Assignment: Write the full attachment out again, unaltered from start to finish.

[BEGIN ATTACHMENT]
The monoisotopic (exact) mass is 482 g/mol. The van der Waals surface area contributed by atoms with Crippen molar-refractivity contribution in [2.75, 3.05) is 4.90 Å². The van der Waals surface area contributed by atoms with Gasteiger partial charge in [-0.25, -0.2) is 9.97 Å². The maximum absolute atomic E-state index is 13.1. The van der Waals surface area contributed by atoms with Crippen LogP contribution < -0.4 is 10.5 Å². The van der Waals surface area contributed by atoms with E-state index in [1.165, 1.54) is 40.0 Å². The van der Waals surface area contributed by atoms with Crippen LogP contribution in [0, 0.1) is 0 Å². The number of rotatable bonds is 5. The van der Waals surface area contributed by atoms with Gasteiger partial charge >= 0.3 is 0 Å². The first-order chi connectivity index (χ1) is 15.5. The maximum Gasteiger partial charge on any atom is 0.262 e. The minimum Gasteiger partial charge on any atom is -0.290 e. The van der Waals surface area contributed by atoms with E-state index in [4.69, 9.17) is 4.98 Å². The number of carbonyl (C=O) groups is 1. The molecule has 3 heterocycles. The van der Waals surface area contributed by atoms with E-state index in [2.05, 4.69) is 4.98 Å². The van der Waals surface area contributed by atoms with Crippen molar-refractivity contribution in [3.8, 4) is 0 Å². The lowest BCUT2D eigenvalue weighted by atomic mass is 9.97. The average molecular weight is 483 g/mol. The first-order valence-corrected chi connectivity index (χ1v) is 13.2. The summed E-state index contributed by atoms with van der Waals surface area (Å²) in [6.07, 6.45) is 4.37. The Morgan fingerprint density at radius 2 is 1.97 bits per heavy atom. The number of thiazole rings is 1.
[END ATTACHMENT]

The monoisotopic (exact) mass is 482 g/mol. The van der Waals surface area contributed by atoms with Crippen molar-refractivity contribution in [2.75, 3.05) is 4.90 Å². The van der Waals surface area contributed by atoms with Gasteiger partial charge in [-0.25, -0.2) is 9.97 Å². The maximum absolute atomic E-state index is 13.1. The van der Waals surface area contributed by atoms with Crippen LogP contribution < -0.4 is 10.5 Å². The van der Waals surface area contributed by atoms with E-state index in [1.165, 1.54) is 40.0 Å². The van der Waals surface area contributed by atoms with Crippen LogP contribution in [0, 0.1) is 0 Å². The number of rotatable bonds is 5. The van der Waals surface area contributed by atoms with Gasteiger partial charge >= 0.3 is 0 Å². The first-order chi connectivity index (χ1) is 15.5. The maximum Gasteiger partial charge on any atom is 0.262 e. The minimum Gasteiger partial charge on any atom is -0.290 e. The van der Waals surface area contributed by atoms with E-state index in [4.69, 9.17) is 4.98 Å². The number of carbonyl (C=O) groups is 1. The molecule has 3 heterocycles. The van der Waals surface area contributed by atoms with E-state index in [2.05, 4.69) is 4.98 Å². The van der Waals surface area contributed by atoms with Crippen molar-refractivity contribution in [3.8, 4) is 0 Å². The lowest BCUT2D eigenvalue weighted by atomic mass is 9.97. The average molecular weight is 483 g/mol. The first-order valence-corrected chi connectivity index (χ1v) is 13.2. The summed E-state index contributed by atoms with van der Waals surface area (Å²) in [6.07, 6.45) is 4.37. The Morgan fingerprint density at radius 2 is 1.97 bits per heavy atom. The number of thiazole rings is 1.